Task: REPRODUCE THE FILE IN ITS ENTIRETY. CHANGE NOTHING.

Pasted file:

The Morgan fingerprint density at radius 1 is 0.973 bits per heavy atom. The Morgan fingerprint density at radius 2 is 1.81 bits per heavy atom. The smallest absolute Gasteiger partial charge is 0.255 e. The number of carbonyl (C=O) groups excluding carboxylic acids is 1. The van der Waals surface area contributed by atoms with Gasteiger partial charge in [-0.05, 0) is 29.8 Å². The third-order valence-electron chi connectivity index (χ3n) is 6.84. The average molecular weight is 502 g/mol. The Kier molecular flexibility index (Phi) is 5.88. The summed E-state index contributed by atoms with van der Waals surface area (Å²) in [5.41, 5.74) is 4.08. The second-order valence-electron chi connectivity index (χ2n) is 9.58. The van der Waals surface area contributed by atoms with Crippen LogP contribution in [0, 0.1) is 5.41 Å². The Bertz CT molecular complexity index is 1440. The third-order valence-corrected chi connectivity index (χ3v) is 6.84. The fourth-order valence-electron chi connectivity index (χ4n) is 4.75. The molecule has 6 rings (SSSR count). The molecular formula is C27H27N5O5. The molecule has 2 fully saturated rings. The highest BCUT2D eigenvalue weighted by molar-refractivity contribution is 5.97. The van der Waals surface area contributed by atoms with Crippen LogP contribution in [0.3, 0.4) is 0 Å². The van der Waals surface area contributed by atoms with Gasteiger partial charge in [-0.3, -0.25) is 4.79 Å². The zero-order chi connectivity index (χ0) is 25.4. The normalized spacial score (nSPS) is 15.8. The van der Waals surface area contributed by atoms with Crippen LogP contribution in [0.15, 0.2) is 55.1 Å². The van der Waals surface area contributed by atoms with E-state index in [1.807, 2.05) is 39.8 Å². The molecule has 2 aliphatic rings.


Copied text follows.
The Morgan fingerprint density at radius 1 is 0.973 bits per heavy atom. The Morgan fingerprint density at radius 2 is 1.81 bits per heavy atom. The smallest absolute Gasteiger partial charge is 0.255 e. The number of carbonyl (C=O) groups excluding carboxylic acids is 1. The van der Waals surface area contributed by atoms with Gasteiger partial charge in [-0.05, 0) is 29.8 Å². The third-order valence-electron chi connectivity index (χ3n) is 6.84. The average molecular weight is 502 g/mol. The Kier molecular flexibility index (Phi) is 5.88. The summed E-state index contributed by atoms with van der Waals surface area (Å²) in [5.41, 5.74) is 4.08. The second-order valence-electron chi connectivity index (χ2n) is 9.58. The van der Waals surface area contributed by atoms with Crippen LogP contribution in [0, 0.1) is 5.41 Å². The Bertz CT molecular complexity index is 1440. The third-order valence-corrected chi connectivity index (χ3v) is 6.84. The fourth-order valence-electron chi connectivity index (χ4n) is 4.75. The molecule has 6 rings (SSSR count). The molecular formula is C27H27N5O5. The molecule has 2 fully saturated rings. The highest BCUT2D eigenvalue weighted by molar-refractivity contribution is 5.97. The van der Waals surface area contributed by atoms with Crippen LogP contribution in [0.3, 0.4) is 0 Å². The van der Waals surface area contributed by atoms with Gasteiger partial charge in [-0.3, -0.25) is 4.79 Å². The zero-order chi connectivity index (χ0) is 25.4. The normalized spacial score (nSPS) is 15.8. The van der Waals surface area contributed by atoms with Crippen LogP contribution in [0.15, 0.2) is 55.1 Å². The van der Waals surface area contributed by atoms with E-state index in [1.807, 2.05) is 39.8 Å². The molecule has 2 aliphatic rings.